Mr. Speaker, they tell us that we're going to have financial Armageddon and the answer is to bail it out. You know, the phrase ``bailout'' is an interesting term. Having spent most of my life as a judge and a prosecutor in the criminal justice system, we used that term to bail somebody out of jail. Bail them out of a mess that they have created and somebody else pays the price. Appropriate term I think for the situation we're in now.

   We want to bail somebody out of making mistakes, the rest of us are going to have to pay for. And the bailout now we're talking about is bailing out the financial institutions, financial institutions that are incompetent, that made bad judgment calls, mismanagement, bad risk, and maybe a little corruption to boot. But yet those people, those fat cats on Wall Street, New York City, expect America to pick up the pieces, and they pay for the mistakes that these people made. That is not, Mr. Speaker, the American way.

   In this country and where I come from, we are all responsible for the decisions we make, and we're held accountable. We cannot expect somebody else to be held accountable for the mistakes we made, and Mr. Speaker, the same ought to apply to Wall Street and New York City.

   Now, bailout's been a term we've been using in Congress the whole year. I have this poster over here. Mr. Speaker, it's entitled, ``It's a sad time to be an American taxpayer,'' and here's the reason. This Congress and the government has authorized bailouts already this year for troubled financial institutions and expected somebody else to pay.

   First, it was Bear Stearns' bailout. Oh, that was just $28 billion. Right after Bear Stearns came the old Fannie Mae and Freddie Mac bailout, another situation of financial mismanagement, incompetence, maybe corruption. That was only $200 billion. Taxpayers paid. The responsible people did not pay. And then the AIG bailout just a couple of weeks ago. That was $85 billion to bail out that financial giant from making bad decisions, mismanagement, maybe corruption. And today, today, lo and behold we bailed out the automobile industry in the United States to the tune of $25 billion.

   But we're not through, Mr. Speaker. Now they tell us, because of a financial crisis on Wall Street, we need to pay $700 billion to fix the system. Now, what does all that mean? That means it's $1 trillion of money belonging to people in the United States to have to pay for all of this mismanagement. What does that mean? Well, if you take every man, woman, child and even illegal in the United States, that means they've got to pay $3,000 apiece for this mess somebody else created.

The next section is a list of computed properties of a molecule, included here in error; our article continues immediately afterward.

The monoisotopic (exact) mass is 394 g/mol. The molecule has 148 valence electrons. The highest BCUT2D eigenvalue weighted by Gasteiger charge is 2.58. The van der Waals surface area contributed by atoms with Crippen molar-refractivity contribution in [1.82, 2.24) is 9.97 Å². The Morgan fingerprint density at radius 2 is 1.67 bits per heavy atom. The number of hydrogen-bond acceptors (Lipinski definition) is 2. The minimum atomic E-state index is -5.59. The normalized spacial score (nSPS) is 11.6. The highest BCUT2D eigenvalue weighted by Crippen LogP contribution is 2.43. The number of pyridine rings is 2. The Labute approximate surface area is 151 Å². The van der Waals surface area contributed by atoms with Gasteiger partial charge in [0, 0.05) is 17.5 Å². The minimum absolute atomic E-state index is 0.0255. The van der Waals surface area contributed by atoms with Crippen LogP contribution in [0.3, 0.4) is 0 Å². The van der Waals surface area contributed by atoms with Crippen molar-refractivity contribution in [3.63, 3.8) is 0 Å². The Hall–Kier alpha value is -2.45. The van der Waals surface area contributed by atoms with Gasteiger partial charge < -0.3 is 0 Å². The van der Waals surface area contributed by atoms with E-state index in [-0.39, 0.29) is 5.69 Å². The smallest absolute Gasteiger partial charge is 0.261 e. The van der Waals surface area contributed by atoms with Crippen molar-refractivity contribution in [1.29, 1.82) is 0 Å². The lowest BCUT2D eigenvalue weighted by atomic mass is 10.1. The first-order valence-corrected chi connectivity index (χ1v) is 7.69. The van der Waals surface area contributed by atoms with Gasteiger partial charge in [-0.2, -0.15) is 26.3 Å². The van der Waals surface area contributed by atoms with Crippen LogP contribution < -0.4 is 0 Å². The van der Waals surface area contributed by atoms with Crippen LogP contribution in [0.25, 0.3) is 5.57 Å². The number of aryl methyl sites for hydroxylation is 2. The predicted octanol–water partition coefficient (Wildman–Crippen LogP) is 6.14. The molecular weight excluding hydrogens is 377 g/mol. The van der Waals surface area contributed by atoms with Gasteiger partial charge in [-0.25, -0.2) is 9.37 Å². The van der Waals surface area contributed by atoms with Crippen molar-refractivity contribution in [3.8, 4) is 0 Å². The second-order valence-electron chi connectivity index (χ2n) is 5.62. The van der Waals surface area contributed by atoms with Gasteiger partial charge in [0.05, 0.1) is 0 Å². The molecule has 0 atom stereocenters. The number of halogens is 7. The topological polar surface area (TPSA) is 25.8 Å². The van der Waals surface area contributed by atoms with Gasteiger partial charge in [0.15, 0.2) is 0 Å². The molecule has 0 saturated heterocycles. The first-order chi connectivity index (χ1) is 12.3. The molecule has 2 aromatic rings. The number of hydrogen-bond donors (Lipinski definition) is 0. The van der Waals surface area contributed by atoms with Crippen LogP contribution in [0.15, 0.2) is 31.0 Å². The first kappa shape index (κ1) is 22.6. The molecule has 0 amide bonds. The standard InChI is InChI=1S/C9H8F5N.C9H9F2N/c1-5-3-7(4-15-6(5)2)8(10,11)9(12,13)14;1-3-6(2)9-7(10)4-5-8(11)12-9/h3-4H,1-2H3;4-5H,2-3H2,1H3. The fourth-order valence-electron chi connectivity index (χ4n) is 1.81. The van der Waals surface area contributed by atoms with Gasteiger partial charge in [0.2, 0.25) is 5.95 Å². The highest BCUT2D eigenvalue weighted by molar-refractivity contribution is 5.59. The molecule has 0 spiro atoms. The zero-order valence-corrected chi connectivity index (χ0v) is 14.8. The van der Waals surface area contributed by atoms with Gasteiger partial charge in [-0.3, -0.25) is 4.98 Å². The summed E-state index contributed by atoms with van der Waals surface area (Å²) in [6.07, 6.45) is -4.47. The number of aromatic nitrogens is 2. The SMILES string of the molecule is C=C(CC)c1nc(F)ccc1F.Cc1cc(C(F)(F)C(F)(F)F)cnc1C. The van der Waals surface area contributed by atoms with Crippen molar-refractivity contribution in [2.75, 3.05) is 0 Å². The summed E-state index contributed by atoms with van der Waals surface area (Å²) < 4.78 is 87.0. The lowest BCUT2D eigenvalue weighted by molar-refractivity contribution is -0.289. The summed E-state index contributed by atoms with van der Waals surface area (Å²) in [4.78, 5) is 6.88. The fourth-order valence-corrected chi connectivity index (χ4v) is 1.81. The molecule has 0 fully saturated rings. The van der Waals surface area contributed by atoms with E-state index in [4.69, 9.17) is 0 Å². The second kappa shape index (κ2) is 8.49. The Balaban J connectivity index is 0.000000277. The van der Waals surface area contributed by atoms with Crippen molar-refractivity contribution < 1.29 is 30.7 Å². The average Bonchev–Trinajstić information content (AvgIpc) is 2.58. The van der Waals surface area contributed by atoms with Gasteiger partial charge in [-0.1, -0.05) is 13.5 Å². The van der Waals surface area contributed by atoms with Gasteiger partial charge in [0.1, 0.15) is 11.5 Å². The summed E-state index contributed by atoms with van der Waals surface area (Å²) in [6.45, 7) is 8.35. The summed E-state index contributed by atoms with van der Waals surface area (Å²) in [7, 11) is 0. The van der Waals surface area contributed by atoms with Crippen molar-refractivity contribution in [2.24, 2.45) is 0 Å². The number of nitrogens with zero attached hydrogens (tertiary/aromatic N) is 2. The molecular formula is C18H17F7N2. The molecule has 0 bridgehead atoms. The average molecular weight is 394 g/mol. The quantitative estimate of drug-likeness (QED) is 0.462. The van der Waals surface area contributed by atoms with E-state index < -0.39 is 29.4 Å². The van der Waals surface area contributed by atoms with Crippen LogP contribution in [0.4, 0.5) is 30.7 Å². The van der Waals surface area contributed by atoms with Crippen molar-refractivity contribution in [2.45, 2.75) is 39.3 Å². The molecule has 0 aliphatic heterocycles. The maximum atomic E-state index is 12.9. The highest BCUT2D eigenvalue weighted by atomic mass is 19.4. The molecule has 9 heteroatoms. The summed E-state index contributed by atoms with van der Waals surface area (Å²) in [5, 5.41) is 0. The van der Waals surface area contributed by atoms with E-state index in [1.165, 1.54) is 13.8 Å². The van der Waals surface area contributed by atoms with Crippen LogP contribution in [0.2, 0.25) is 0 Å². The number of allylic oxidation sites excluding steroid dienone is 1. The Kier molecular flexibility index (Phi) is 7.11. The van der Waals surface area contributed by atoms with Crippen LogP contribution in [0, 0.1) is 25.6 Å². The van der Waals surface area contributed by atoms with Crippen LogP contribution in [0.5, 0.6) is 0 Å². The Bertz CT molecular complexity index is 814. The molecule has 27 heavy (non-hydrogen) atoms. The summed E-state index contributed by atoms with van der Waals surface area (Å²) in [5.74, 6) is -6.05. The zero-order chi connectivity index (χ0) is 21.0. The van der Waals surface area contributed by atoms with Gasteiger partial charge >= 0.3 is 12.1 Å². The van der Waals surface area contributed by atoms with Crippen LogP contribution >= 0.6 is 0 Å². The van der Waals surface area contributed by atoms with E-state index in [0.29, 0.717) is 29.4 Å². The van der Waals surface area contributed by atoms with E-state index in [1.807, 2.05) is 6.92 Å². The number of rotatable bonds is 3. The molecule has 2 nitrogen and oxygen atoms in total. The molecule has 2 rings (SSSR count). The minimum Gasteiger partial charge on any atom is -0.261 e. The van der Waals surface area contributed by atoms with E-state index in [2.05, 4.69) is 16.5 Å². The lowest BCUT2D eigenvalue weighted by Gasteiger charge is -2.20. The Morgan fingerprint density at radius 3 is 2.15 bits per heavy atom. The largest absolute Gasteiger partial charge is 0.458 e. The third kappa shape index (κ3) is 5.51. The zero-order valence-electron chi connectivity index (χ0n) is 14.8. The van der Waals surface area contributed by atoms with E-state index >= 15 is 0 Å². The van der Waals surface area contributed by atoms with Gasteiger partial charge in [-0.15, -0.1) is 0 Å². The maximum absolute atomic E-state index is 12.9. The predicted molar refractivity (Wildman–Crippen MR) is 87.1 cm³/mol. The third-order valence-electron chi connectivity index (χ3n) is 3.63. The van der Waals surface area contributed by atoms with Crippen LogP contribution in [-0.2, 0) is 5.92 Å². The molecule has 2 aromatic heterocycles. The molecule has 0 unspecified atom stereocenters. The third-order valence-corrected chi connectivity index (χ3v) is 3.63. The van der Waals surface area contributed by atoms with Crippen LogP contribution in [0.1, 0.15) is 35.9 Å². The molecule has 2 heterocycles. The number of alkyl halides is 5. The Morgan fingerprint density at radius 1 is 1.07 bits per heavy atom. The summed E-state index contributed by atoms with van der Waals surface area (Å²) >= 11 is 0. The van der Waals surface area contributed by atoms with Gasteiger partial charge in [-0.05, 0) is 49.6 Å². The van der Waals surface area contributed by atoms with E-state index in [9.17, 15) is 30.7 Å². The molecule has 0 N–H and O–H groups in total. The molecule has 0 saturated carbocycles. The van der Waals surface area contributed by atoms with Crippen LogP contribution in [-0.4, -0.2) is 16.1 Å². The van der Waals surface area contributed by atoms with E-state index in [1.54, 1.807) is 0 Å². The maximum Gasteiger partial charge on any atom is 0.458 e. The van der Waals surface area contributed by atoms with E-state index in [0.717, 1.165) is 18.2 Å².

Mr. Speaker, that ought not to be. That certainly is not the American way. But yet we're expected to do it, and why, Mr. Speaker, I'm not sure. It seems to me that maybe these folks have a little more political clout than the average American citizen.

   The district I represent down in southeast Texas, it's about 60, 70 percent blue collar. City councilman from Bay Town, Texas, is a friend of mine. He's named Sammy Mahon. His real job, he runs a wrecker service in southeast Texas. Yes, city councilmen in southeast Texas are wrecker drivers. And he has a hard time making ends meet because of the cost of diesel fuel, which is another issue. But he looks at it kind of the way I think most Americans. He says, Congressman, if I go out of business for whatever reason, I shouldn't expect my neighbor to pay for my business. And he's right, because he's just a little guy.

   But these big guys, they expect us to pay for mismanagement. Hold us ransom. Pay this $700 billion in ransom, and it's all because of incompetence and mismanagement.

   Responsible Americans have to pay for irresponsible conduct by the others. That ought not to be.

   And this didn't happen universally to all banks. Some banks, small banks, community banks, they didn't make these mistakes. They didn't take those risky loans, give loans and money to people who had no business borrowing money in the first place. Why should we bail out those people that took those loans knowing they couldn't pay them back? Why should we bail out the banks who didn't take that risk but passed it on to the rest of us?

   They tell us, Mr. Speaker, that we must act now or the sky will fall or we'll have financial Armageddon. I think not. The politics of fear is certainly not the answer.

   You know, we have spent more time as a Congress studying steroids in baseball than we have been studying the financial crisis this week. And why is that? Political clout. This ought not to be.

   We have a problem. We have a cause. We have to figure out the solution. We don't know the answer to those three, and Mr. Speaker, it's time we get busy and solve this problem but not expect somebody else to pay for the conduct and misconduct of others.

   And that's just the way it is.